Why Do the New Google Icons Look So Weird?
Brand Recognition vs. User Experience
Google’s new Workspace icons have faced some sharp criticism from the design world.
Is it valid? Or is Google’s new design direction secretly genius?
So what’s the deal with those new Google icons?
If you’re on social media, you’ve probably seen a few posts recently about the new suite of Google product logos for the company's newly rebranded Google Workspace; most likely expressing some combination of confusion, anger, incredulity, or despair.
The general consensus: People aren’t happy about the new icons.
Why is that? Why do these new icons look so weird to everyone? I find it hard to believe that Google, a tech giant with near-infinite money, wouldn’t have used focus groups to test the public’s reaction to these new logo changes.
So why would they choose to so thoroughly abandon the iconography that they’ve used for a decade when they almost certainly knew how people would react to them?
There’s a few reasons why most people aren’t fans of these new icons. Let’s start with some of the more obvious:
They all look very similar to each other.
This is the main criticism that seems to be going around, and it’s absolutely correct.
Each of these new icons uses all four of the classic Google brand colors, rather than focusing on one or two colors as the previous logos did.
They all have a similar vaguely square shape. When you’re not looking directly at them, or if you look at them with your eyes half-closed, they all blend together and are hard to distinguish from each other.
They aren’t legible at a small scale.
These icons seem guaranteed to make you squint. Their similarity to one another only gets more pronounced as they get smaller. When they’re at the size of a Favicon (the little icon in a web page’s browser tab), they almost disappear.
The fact that they all have similar colors doesn’t help at all - on a browser that’s using dark mode, the blue, green, and red parts of the logo melt into the background, with only the yellow color truly “popping” on the screen.
Sidenote: One thing I do like is how the new Google Calendar favicon shows the actual current date. A small detail, but it’s a good one that I haven’t seen before.
They scream “brand” over function.
The design of these new icons clearly shows that Google is valuing brand recognition over their user experience. They would rather have a user be able to pick out a Google icon from a group of apps than focus on ways to improve the icon’s usability.
Why did Google choose to make them this way? It’s clear that their designers were operating with a list of strong design choices in mind while they were creating these new logos, so there must have been a philosophy behind the changes.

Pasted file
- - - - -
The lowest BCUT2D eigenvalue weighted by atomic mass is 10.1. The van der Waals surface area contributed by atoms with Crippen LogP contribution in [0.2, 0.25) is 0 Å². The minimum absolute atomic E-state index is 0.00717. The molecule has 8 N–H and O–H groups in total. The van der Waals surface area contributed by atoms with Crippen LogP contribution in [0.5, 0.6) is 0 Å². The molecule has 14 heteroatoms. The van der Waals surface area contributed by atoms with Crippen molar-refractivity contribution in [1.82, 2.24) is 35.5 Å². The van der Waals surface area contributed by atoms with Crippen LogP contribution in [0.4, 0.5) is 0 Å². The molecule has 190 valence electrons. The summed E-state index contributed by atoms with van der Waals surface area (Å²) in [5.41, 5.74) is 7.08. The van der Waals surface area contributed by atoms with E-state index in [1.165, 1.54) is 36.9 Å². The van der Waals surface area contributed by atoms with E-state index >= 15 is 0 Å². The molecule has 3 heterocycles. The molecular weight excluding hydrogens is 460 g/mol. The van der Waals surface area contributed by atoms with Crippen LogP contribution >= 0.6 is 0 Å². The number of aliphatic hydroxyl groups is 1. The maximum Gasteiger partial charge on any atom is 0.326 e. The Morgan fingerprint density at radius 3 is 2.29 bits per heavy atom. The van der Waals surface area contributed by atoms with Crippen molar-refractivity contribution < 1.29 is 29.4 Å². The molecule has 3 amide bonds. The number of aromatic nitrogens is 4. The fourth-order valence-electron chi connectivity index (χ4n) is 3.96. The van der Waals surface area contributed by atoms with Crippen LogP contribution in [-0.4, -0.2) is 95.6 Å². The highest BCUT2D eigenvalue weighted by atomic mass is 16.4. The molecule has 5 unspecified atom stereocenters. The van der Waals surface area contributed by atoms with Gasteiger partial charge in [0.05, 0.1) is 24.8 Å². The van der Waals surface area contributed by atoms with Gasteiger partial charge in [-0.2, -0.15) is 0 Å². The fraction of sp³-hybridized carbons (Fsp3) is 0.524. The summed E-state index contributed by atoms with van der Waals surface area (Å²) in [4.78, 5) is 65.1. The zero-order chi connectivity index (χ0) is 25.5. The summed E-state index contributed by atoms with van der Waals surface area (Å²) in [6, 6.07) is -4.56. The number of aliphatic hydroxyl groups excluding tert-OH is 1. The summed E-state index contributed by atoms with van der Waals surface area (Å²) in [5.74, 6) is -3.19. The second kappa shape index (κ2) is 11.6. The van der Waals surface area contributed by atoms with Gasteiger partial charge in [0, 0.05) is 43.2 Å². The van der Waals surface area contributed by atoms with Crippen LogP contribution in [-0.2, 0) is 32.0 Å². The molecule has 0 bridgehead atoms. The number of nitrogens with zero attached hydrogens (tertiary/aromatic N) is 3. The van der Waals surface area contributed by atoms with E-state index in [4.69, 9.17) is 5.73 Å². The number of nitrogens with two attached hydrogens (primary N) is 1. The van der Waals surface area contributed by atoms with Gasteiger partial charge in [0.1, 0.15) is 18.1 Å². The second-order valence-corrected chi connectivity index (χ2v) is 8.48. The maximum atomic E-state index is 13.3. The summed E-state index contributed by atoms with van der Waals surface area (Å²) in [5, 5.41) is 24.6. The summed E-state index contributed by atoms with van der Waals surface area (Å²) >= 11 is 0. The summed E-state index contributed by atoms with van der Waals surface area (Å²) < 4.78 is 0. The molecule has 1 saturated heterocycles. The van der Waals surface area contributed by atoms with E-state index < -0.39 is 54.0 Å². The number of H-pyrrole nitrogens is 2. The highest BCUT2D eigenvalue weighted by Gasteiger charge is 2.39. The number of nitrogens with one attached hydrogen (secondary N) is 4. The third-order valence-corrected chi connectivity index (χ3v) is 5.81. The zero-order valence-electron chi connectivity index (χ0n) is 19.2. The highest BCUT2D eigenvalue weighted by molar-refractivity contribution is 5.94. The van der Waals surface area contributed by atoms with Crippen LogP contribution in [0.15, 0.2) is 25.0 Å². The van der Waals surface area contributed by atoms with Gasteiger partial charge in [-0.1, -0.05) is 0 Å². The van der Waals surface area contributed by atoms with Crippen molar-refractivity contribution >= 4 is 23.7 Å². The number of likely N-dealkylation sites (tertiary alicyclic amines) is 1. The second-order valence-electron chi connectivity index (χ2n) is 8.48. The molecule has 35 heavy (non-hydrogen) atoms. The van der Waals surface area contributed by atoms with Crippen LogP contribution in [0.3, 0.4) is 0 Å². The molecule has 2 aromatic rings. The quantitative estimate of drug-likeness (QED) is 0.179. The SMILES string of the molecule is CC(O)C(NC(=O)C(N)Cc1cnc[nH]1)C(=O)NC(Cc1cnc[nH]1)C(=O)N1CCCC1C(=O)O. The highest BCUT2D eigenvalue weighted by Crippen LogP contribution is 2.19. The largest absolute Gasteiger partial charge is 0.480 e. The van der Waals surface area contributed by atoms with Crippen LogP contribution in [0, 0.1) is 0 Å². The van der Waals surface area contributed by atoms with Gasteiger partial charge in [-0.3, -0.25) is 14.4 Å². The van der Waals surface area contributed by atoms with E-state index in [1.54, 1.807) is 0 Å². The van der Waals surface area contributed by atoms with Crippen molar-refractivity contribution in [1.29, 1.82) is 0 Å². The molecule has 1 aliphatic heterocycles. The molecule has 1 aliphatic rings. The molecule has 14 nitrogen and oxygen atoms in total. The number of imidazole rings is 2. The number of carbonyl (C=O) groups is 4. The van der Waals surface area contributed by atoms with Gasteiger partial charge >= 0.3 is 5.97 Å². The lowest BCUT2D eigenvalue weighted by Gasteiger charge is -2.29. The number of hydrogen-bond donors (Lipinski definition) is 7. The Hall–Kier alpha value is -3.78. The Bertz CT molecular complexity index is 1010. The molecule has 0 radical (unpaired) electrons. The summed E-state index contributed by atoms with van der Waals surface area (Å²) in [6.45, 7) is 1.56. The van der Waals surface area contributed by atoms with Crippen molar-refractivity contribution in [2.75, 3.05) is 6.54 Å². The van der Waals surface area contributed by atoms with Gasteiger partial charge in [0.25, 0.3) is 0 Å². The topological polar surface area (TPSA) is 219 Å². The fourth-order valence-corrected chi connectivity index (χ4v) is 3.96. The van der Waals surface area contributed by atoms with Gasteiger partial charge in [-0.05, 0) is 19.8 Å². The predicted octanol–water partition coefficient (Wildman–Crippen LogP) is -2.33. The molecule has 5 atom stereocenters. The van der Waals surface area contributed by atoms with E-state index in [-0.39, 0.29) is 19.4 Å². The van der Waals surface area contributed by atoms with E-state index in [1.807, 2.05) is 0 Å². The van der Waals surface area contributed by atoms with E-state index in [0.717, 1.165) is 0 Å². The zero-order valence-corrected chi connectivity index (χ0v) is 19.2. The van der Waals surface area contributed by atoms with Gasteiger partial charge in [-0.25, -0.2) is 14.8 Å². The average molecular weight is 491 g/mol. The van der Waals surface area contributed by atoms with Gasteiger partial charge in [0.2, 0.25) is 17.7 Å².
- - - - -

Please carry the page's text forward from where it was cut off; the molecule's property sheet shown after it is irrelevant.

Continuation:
In my opinion, here are the main reasons why Google would want to move their redesigned logos in this direction:
Creating a cohesive brand language.
Google has an easily recognizable brand, but icon design can be complicated and hard to get right. It’s possible that they felt that some of their logos weren’t instantly recognizable as Google product logos when viewed on their own.
By incorporating all four of their main brand colors into this set of logos, they are attempting to expand their brands design language.
They are hoping that this design decision will create a greater sense of coherence and trust in the Google brand itself, rather than any one product, which reflects a more Apple-like approach to brand design - focusing on the concept of a “lifestyle brand”.
These new icons are more closely related to Google’s system of “Material Design” and mimics the “folded paper” look that Google has been gravitating towards in recent years.
High differentiation from other brands.
These new icons offer them a high degree of differentiation from other brand icons, such as other Calendar app logos.
Favoring brand recognition over product recognition.
Say what you will about their design, but these new icons are all unmistakably Google logos. If they are successful in developing this new aspect of their brand language, then ideally when new users see these four colors in a product logo, they will instantly recognize it as a Google product.
Are there ways that Google could improve on these logo designs? The internet seems to think so. Take a look at some of the redesigns that have been popping up:
A neumorphic take on the Google ecosystem:
A brighter, more 3D look:
So was this a good decision for Google? Will they keep these changes or backpedal? Let’s look at a summary of some of the pros and cons for these new logos:
- These changes have the potential to be good for Google in the long run.
- The new logos will help solidify their larger “umbrella brand”.
- These icons expand the Google brand language.
- The internet doesn’t like the changes.
- The icons are difficult to tell apart, and they don’t scale down well.
- Brand recognition over product usability doesn’t communicate good things to their users.
What do you think? Are these new icons a bold new direction for Google? Or a poorly-researched mistake that will have to be fixed in the future?
Source Cover Image: @skavalai
December 4, 2020